What we did, was we wanted to look to preemptively manage their pain and so, we have medications that are given prior to surgery, non-narcotic medications given prior to surgery. We then have medications during surgery and then we have medications after surgery and these include simple medications such as Tylenol, anti-inflammatory medications, medications that work on nerve type pain and then we also use a peripheral nerve block which is essentially a numbing medicine that gets injected around the nerves that run down the arm to help numb the pain after surgery. And with that, we are using a lot of non-narcotic medications again, before, during and after surgery to manage pain and then reduce the amount of narcotics patients are receiving.
Host: Then what were some of the challenges that you faced? Have you received pushback from patients who maybe would like more of the narcotic? Tell us about some of the challenges.
Dr. Kuntz: Sure, so some of the challenges in the beginning are just coming up with a protocol that works for everybody.
Our protocol is not just by random chance, it’s based on a lot of basic science and clinical research looking to make sure that the medications we’re using one, help alleviate pain, but don’t negatively impact healing and so, working through this again, with our pain and anesthesia colleagues as well as our division, looking at which medications were best and coming up with a consensus that could be used across the board. And then once we had that grouping of medications; it’s really a process to get everybody on board in terms of training everybody in the operating room facility, training everybody for afterwards to make sure that again, the patients are getting the medications before, during and after, whereas before it used to just be medications afterward.
And then to your point about patient expectations, we do a lot now to educate patients ahead of surgery to talk about our pain protocol to talk about the overall experience and the fact that pain is a normal process of recovery but with these different medications; we can minimize that pain and make it a much more tolerable process and the fact that we use a number of different medications, rather than just one medication; we want to make sure that the patients are aware of that and the importance of all of the different medications rather than just focusing on a single medication.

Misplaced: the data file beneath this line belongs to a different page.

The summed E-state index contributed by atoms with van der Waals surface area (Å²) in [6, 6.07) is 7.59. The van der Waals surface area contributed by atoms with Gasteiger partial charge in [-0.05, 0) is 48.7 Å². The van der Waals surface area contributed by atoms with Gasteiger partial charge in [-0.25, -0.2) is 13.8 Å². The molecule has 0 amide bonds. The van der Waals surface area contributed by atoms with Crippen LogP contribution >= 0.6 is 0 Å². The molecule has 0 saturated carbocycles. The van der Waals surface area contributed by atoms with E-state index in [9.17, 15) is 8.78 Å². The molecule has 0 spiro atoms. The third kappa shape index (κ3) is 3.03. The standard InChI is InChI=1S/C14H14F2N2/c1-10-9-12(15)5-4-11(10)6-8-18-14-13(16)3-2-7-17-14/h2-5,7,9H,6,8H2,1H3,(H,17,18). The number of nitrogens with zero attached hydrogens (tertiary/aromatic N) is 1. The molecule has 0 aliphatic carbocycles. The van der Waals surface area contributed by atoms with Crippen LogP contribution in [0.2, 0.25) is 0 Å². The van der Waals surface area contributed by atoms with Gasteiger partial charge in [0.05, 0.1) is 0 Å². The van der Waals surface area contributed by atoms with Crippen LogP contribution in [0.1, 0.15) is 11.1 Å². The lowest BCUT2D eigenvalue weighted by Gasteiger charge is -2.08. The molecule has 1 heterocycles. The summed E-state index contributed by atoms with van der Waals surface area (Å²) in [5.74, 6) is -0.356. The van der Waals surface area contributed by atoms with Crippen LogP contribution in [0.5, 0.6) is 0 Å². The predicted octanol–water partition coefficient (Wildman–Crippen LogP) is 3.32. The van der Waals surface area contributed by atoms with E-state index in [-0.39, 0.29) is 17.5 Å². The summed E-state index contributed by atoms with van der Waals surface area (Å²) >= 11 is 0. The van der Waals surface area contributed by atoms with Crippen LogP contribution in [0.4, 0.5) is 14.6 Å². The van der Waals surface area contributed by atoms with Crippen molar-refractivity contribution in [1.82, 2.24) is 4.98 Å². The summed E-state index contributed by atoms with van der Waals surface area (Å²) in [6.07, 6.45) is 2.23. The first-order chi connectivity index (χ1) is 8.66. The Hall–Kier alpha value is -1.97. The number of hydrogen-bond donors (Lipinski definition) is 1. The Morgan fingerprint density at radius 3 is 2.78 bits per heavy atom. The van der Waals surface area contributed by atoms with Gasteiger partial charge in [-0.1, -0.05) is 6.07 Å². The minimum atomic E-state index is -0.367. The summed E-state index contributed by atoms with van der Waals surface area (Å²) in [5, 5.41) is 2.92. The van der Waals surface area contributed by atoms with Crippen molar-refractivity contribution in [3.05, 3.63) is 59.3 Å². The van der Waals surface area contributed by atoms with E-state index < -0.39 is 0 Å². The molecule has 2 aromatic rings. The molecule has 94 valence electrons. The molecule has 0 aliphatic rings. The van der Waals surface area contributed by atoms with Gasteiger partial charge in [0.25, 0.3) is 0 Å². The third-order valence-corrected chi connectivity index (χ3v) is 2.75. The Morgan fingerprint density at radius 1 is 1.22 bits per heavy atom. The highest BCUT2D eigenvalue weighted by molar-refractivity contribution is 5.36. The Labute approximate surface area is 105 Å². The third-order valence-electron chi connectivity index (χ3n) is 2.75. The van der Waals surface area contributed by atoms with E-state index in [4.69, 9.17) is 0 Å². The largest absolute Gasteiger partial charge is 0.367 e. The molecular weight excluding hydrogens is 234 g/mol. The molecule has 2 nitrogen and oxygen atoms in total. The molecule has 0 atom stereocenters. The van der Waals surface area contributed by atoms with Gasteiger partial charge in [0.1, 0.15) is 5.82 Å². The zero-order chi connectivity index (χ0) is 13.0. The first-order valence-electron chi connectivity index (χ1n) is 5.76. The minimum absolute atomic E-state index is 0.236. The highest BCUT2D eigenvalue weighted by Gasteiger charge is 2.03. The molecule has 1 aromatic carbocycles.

Host: That is such an important point. Doctor, what’s on the horizon for Penn Orthopedics Shoulder and Elbow Team?
Dr. Kuntz: Well, we – the great thing about this pain protocol is that it seems to be a win-win situation. Not only are we seeing that patients are happier with their recovery, they are reporting better pain management and we are using far fewer narcotics, so it is truly a win-win-win. What we want to do is we are now rolling this out to multiple different sites across the city to make sure it’s standardized not just at our Penn Presbyterian location, but at our other facilities across the city and beyond.
And then we are also looking – we are constantly looking to refine and improve upon the medications. We are looking to use longer lasting nerve blocks so that patients have even longer pain control. And so, it’s really just a matter of kind of further disseminating this protocol and tweaking the medications as we go to make sure we are using the most up to date and current strategies.
Host: Then as we wrap up, tell other providers what you would like them to know about when to refer and tell us a little bit about your team.
Dr. Kuntz: Sure, so we have a team here that includes three shoulder and elbow specific surgeons and we have PAs and Nurse Practitioners and surgical schedulers that work with us. We work with orthopedic surgery residents as well. And then we interact closely with the other divisions within our department including the Sports Medicine team, and others.
But what we really want people to know is that we are here to take care of patients. We are here to take care of our referrers patients and we see anything and everything shoulder and elbow. There is not anything that we can’t take care of. We want to be easy to access and provide excellent care to anybody that comes through our doors.
Host: Great information. Thank you so much Doctor, for joining us today. And that wraps up this episode of Penn Medicine Podcast series. Head on over to our website at www.pennmedicine.org for more information and to get connected with one of our providers. If you found this podcast informative, please share on your social media and be sure to check out all the other fascinating podcasts in our library. I'm Melanie Cole.